“What’s unique about this is that the team that identified the curriculum also developed the curriculum and the process for monitoring, tracking and ensuring continuous updating,” Miller added. In other words, the executive leadership team and the management team stepped aside, and staff-level employees made up the teams. With a little guidance from management, these employees led the projects and initiatives. “The people who actually do the job were the ones who developed and built this,” he said.

Plastech also reported secondary benefits from this training. “We feel that one of the best things you can do to help a new employee to become successful and to retain them over time is to provide them with good training,” said Miller. Providing trainees with the tools, support and structure they need to succeed not only helped in scrap reduction, but it also helped the company support new employees.

Miller said the second item to tackle was real-time process monitoring and active use of KPIs, so the company invested in equipping all 44 of its injection molding machines with ERP real-time process monitoring. “This was a significant investment in hardware and software to monitor and manage our injection molding machines down to the key processing parameters,” he explained. The team identified what the key processing parameters of each molding machine were to assure quality product was being made, and they purchased the equipment and put it in place on each machine.

Teams met every week to monitor the progress. “We had tracking documents and weekly commitments to follow up on action items, and we put together visual scoreboards for them on their lead and lag measures,” Scheel said. She noted that “there’s something very true about the ‘game on’ concept for people when they see the scoreboard.” She reported that the teams executed the Four Disciplines process and program on a weekly basis. Additionally, each team leader had a monthly check-in with the executive team, and the subteams presented scoreboards showing their progress and challenges on a quarterly basis to the executive leadership team.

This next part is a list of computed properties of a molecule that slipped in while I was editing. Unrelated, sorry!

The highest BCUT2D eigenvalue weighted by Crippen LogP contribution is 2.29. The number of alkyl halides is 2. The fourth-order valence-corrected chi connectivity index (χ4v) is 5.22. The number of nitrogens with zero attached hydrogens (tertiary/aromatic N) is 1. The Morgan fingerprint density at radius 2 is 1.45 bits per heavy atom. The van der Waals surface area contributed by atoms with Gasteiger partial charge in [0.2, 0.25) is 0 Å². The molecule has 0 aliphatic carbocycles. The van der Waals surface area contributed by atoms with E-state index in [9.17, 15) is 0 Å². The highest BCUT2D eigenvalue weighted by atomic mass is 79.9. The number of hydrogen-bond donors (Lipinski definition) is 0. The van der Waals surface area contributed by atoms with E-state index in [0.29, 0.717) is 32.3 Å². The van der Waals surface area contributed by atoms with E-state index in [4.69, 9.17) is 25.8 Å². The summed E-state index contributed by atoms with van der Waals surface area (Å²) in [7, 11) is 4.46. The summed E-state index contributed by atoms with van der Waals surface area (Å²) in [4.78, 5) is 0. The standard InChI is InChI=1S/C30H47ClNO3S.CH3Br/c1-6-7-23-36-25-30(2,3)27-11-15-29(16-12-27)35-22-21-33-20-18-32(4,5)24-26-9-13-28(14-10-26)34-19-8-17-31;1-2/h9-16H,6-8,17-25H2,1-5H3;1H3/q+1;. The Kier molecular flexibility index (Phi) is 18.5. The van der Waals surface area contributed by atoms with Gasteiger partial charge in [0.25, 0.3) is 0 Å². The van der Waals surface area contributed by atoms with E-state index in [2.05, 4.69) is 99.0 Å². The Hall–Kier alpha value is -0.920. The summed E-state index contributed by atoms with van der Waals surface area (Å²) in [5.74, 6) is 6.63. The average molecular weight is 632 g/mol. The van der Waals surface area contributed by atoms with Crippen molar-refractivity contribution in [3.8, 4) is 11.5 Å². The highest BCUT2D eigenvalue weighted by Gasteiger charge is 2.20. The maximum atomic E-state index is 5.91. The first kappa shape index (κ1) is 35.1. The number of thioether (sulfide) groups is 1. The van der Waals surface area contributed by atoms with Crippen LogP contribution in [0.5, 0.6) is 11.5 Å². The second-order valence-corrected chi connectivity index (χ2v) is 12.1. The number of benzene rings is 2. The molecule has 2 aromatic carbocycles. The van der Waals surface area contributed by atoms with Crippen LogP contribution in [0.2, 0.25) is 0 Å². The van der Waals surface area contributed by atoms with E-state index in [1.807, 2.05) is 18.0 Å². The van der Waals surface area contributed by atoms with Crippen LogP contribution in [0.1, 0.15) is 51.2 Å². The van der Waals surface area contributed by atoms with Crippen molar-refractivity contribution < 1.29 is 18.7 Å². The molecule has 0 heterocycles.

Breaking down the main goal into smaller, more manageable parts worked well for Plastech. Miller said there were two items on the process monitoring that were crucial to the company’s scrap reduction. “The first one was developing the engineering processes for the molds, tools and parts,” he added. “We put the control limits around each one of those processes to ensure they’re up and running within the specifications of the machine and parts, and we monitored them every single shot.”

For every molded part that came out, the key processing parameters of the molding machine were monitored through IQMS real time. If a machine ran outside the control limits, the technical staff was alerted so they could perform an analysis and investigate what changed in the process before making any modifications to the molding machines. “This was key to the process,” Miller concluded.